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Introduction - 1.1 History Of Underground Communications; Underground Mine Communications, Control And Monitoring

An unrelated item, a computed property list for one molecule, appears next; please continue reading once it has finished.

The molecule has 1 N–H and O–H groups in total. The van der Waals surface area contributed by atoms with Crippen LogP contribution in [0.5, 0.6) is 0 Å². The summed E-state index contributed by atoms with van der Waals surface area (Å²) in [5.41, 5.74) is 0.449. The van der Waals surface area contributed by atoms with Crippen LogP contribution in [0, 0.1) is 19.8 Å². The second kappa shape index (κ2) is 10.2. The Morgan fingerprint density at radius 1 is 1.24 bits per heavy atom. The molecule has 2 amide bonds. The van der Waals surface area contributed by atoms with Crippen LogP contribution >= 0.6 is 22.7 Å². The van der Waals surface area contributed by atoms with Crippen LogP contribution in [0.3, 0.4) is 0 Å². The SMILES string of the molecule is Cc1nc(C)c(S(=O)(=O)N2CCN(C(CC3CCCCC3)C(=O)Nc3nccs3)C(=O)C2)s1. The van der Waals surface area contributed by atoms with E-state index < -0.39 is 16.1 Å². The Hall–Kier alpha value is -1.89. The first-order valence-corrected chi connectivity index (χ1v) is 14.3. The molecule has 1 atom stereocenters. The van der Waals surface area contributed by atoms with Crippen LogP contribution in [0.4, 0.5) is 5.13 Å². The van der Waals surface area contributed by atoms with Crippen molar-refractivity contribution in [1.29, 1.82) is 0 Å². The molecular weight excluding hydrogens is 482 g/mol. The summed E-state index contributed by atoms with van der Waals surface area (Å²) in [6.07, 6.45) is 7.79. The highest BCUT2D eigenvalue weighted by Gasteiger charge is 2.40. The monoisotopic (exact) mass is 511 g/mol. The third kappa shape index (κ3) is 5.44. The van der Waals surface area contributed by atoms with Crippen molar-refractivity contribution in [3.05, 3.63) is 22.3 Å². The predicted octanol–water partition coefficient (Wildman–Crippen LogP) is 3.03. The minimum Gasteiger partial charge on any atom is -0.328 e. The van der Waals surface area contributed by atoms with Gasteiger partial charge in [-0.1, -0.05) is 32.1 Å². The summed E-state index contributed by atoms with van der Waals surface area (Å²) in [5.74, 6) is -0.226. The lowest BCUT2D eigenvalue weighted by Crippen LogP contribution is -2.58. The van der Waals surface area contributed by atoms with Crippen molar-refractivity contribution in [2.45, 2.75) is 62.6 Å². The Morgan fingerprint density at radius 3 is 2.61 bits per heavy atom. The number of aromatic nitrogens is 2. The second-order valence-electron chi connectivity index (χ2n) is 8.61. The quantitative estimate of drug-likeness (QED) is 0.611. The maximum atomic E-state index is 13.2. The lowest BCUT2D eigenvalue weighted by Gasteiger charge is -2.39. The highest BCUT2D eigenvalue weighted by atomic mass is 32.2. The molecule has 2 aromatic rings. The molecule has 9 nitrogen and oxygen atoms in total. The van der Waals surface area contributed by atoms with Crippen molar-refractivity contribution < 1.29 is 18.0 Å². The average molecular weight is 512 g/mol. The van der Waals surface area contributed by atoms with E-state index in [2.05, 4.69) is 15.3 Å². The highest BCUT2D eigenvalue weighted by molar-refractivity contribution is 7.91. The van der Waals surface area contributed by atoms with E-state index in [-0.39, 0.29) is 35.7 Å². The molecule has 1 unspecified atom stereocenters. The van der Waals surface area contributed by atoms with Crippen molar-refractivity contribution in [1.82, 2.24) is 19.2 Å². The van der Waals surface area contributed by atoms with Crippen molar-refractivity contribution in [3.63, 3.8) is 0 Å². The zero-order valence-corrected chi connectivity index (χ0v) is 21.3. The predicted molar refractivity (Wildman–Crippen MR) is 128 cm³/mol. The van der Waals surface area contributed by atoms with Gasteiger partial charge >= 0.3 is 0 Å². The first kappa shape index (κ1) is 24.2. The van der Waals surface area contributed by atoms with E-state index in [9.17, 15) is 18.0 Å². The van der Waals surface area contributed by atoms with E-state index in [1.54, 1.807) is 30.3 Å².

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    Although the technology involved in removing material from below the earth's surface has a long history, communication systems in underground workings are relatively new to the industry. Communication equipment did not begin appearing in underground mines until the early 1900's. Figure 1-1 shows a miner using a Western Electric standard telephone set for underground mines in 1913. These early phones were essentially the same as those used aboveground, except that they were enclosed in cast-iron boxes as protection against moisture, acid fumes, and gases. In the 1950's, the Chesapeake and Potomac Telephone Co. of West Virginia introduced a telephone set for use in explosive atmospheres that was designed around the philosophy of explosion containment. To contain an explosion within the telephone set required a 39-pound casing, which greatly limited portability. [ ] Both of these telephone sets required "pipe" or conduit, not a very practical item for a 100-squaremile coal mine. A common thread prevalent in the first 40 years of design and development is that the primary effort was placed on the telephone set. In the early 19701s, as work began on the design of modern communication systems for use in underground mine environments, the following requirements were established: 1. Must meet intrinsic safety standards .--This applies not only to coal mines, but to other explosive environments. 2. Must be compatible with the environment.--The system must with- stand dust, moisture, and corrosive conditions. 3. Must be rugged in structure.-- The system must withstand maintenance by 10-inch pliers and 4-pound hammers, as well as impact from a falling piece of roof. 4. Must be size-flexible.--Whatever is built must be sized for the small operator as well as the large companies. 5. Must be a total system in design.--The system must be intrinsically safe, including cable, power supply, and station set. 6. Must work with present telephone system.--The system should be compatible with aboveground communications already in place; it should not be the single cause of change in aboveground communications. 7. Value-added pricing.--The system should be reasonably priced so that savings created by its introduction will more than offset the installation cost.

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